A mother’s story – brothers get the support they needed.

man and boy standing together with arms crossed

Mum Kendall tells the story of how her now-grown sons, Taine and Cullen, lost their Dad at the ages of 10 and 11 and the difference Big Buddy has made in their lives.

man and boy standing together with arms crossed
Big Buddy Corey and Little Buddy Cullen 2013
Boy with man with hand on shoulder fist pumping happily
Little Buddy Taine and Big Buddy Damien 20012

When my boys lost their Dad, with it, they also lost any hope of a future with him. He had been in and out of their lives until he passed away when they were 10 and 11. Watching the boys suffer and not being able to take away their pain was the hardest thing I’ve ever experienced. They both handled their grief differently.

Taine, my youngest, was visibly cut up. Every night he would go to bed then get up crying and come to me for comfort. Even with counselling and support, this went on for months. It was heartbreaking and felt like it would never end.

Cullen, on the other hand, locked everything inside and carried on as if nothing had happened. He never cried or wanted comfort. He wouldn’t talk about his Dad or how he was feeling. Then he started saying things like his life wasn’t worth anything. That absolutely broke my heart, no kid should feel like that at 11 years old.

I hate to think what would have happened to my boys had their Big Buddies not come into our lives. I honestly don’t think Cullen would still be here.

Let me take you back to that first day in September 2011 as we sat and waited with nervous excitement. We were lucky; both boys were being matched with Big Buddies and meeting them on the same day. And as we sat waiting, the feeling of hope grew. I worried, wondering if I had done the right thing, but I didn’t want the boys to see or feel my trepidation, so I put on a happy face. As a single Mum, I knew there were things outside of my capabilities. A Big Buddy would be able to teach them manly stuff, like how to fix a car and build stuff. Things I had no interest in or knowledge of.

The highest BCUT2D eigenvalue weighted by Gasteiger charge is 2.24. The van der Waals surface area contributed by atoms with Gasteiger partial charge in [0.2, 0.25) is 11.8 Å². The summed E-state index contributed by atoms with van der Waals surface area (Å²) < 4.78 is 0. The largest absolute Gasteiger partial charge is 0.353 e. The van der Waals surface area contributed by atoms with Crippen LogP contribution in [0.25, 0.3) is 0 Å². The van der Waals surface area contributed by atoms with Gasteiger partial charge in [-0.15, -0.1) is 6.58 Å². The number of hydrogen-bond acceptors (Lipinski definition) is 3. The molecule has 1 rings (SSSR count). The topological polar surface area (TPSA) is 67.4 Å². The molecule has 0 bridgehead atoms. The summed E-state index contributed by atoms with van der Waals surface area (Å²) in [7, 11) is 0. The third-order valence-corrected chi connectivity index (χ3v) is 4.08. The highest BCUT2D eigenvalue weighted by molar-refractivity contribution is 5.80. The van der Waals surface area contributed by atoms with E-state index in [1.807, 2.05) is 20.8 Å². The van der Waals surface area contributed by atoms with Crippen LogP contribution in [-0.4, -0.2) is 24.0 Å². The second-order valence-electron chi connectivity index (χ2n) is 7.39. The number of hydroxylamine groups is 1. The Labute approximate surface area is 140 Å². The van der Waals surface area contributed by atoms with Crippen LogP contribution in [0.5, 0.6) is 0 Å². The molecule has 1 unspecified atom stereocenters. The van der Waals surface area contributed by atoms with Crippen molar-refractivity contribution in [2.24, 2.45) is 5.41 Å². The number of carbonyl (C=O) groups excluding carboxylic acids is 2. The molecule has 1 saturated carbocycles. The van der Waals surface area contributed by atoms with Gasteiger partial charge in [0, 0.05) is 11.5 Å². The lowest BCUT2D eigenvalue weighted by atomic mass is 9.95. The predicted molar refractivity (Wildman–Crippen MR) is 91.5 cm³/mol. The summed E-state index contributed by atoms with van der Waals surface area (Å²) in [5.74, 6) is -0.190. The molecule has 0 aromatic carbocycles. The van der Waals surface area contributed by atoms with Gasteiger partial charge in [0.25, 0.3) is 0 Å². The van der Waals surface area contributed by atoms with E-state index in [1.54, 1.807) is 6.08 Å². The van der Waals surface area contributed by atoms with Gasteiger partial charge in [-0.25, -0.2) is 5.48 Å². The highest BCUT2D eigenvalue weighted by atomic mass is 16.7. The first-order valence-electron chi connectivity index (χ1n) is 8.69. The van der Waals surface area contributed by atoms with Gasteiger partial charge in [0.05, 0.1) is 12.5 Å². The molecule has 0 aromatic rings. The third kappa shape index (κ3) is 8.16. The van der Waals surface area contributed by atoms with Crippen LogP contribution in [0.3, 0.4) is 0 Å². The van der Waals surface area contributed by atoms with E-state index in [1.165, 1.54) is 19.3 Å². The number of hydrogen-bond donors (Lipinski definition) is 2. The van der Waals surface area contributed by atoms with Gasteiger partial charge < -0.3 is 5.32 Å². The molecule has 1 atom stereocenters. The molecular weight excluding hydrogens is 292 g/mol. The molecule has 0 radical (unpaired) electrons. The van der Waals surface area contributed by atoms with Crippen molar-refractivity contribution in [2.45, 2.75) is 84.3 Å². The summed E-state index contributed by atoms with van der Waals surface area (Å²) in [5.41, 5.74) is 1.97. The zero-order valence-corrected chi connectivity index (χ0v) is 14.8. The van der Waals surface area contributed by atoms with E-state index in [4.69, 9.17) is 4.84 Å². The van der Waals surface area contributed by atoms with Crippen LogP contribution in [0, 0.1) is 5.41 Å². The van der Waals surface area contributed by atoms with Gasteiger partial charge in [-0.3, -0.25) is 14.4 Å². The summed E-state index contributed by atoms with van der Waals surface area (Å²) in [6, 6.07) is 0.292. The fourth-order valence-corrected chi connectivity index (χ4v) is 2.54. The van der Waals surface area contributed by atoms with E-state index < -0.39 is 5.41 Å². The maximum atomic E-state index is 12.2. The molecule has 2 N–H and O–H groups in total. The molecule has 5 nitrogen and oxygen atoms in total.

We met Corey first. A builder and volunteer firefighter. He was quiet and reserved but he and Cullen clicked from the start. There was never any doubt about their friendship. Damo arrived soon after. Loud and outgoing, he brought a rugby ball for Taine and showed him how to kick and pass it.

Every day after school, Taine would be in the backyard kicking and throwing that ball. I used to watch him as I made dinner and realised that he had missed not having a father figure in his life more than he ever let on.

As soon as we met Damo and Corey, my worries disappeared and I knew I’d done the right thing. At first, it was a bit awkward and didn’t feel natural watching strangers drive away with my children, but the bonds between us all quickly grew and my boys were happier than I’d seen them in a very long time. They loved the adventures they had with their new best buddies.